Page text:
Trauma exposure is a common issue with the majority of people experiencing some form of trauma at least once in their life. Unfortunately, people with a history of being exposed to trauma, specifically interpersonal – ‘betrayal’ type – trauma committed by someone they know or trust, often deal with many negative health outcomes.
“Trauma exposure can impact how we function in our interpersonal relationships and impact our trust in individuals and institutions,” says Dr. Bridget Klest, assistant professor in the Department of Psychology at the University of Regina. “For example, trust in physicians has been associated with better adherence by patients to their recommended care. While there is good reason to suspect that individuals with a history of trauma exposure have poorer relationships with healthcare providers, this has not been tested directly.”
In 2014, Dr. Klest received an Establishment Grant from SHRF to further explore how a person’s history of exposure to trauma is associated with more negative views of healthcare providers and systems. Her clinical training at the San Diego Veterans Affairs Medical Center, University of Washington Department of Rehabilitation Medicine, and Seattle Veterans Affairs Medical Center sparked her research interest.
“Through my clinical work, I noticed there wasn’t a lot of research being done to gain a better understanding of whether trauma survivors are more prone to having negative healthcare experiences,” says Dr. Klest. “However, the research is important as it gives us the context required to develop adequate interventions that meet the needs of healthcare providers and trauma survivors.”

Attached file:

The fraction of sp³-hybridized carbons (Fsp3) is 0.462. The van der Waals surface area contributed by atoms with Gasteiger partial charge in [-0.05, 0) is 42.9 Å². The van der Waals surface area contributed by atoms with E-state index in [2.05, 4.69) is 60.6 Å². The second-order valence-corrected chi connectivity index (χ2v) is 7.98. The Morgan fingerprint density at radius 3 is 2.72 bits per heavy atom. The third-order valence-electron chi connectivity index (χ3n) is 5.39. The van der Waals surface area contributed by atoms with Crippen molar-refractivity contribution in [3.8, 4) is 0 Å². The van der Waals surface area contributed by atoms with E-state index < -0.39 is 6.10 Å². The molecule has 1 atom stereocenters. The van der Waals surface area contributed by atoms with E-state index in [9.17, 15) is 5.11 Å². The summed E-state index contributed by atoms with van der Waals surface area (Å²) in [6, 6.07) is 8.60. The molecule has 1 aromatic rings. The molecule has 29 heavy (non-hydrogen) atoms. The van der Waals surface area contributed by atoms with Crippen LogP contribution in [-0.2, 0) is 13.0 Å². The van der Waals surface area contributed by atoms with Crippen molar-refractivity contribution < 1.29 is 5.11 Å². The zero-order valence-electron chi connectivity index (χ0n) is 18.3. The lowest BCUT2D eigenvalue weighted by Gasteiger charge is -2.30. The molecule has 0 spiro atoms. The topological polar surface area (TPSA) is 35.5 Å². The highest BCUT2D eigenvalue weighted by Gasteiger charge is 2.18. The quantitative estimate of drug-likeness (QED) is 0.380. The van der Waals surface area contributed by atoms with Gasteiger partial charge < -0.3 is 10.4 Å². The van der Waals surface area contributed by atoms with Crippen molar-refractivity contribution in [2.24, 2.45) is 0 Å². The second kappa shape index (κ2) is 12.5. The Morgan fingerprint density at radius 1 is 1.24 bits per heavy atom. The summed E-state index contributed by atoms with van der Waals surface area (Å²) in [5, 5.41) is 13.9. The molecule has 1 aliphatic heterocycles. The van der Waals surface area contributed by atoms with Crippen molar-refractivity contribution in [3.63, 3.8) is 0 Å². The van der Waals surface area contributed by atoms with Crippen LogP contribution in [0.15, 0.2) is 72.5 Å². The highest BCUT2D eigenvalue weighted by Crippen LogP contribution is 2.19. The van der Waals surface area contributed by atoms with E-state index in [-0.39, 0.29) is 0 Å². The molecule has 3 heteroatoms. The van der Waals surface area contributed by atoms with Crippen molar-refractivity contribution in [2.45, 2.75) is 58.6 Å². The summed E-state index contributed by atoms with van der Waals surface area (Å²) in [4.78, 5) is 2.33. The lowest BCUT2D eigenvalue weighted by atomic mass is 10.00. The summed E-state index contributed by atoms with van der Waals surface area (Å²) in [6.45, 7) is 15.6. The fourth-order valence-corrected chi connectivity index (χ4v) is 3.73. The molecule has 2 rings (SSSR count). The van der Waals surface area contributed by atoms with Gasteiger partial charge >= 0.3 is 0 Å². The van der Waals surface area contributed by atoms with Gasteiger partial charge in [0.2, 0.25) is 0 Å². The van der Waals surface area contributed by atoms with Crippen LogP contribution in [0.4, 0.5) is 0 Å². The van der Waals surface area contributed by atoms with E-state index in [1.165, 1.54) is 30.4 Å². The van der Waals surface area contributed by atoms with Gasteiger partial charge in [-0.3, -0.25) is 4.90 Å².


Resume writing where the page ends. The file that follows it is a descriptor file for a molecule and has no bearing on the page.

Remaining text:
Klest established the Social Context, Health and Trauma Lab at the University of Regina, where she works with two graduate students, various research assistants and volunteer undergraduate students.
This study will consist of three related studies.
With the first stage of research complete, preliminary findings reveal that individuals that have experienced ‘betrayal’ type trauma are more likely to have negative experiences or trust issues with the healthcare system. In saying that, not everyone who experiences trauma goes on to have negative experiences with the healthcare system. “It is partly related to how they interpret these events,” says
Dr. Klest. “For example, does negative thinking equal poor healthcare experiences? Or is how we view the world affecting how we experience it?”
Another thought raised is, could any situation in that chain of interactions affect our experience. For example, what if the receptionist at the medical clinic or another patient in the waiting room wasn’t supportive? Could these trigger negative healthcare experiences for trauma survivors?
“These complexities and questions are the biggest puzzle my team is facing right now,” says Dr. Klest. “We don’t fully understand the problem and that is our main goal right now.”
Read more about Dr. Klest’s research in Research for Health.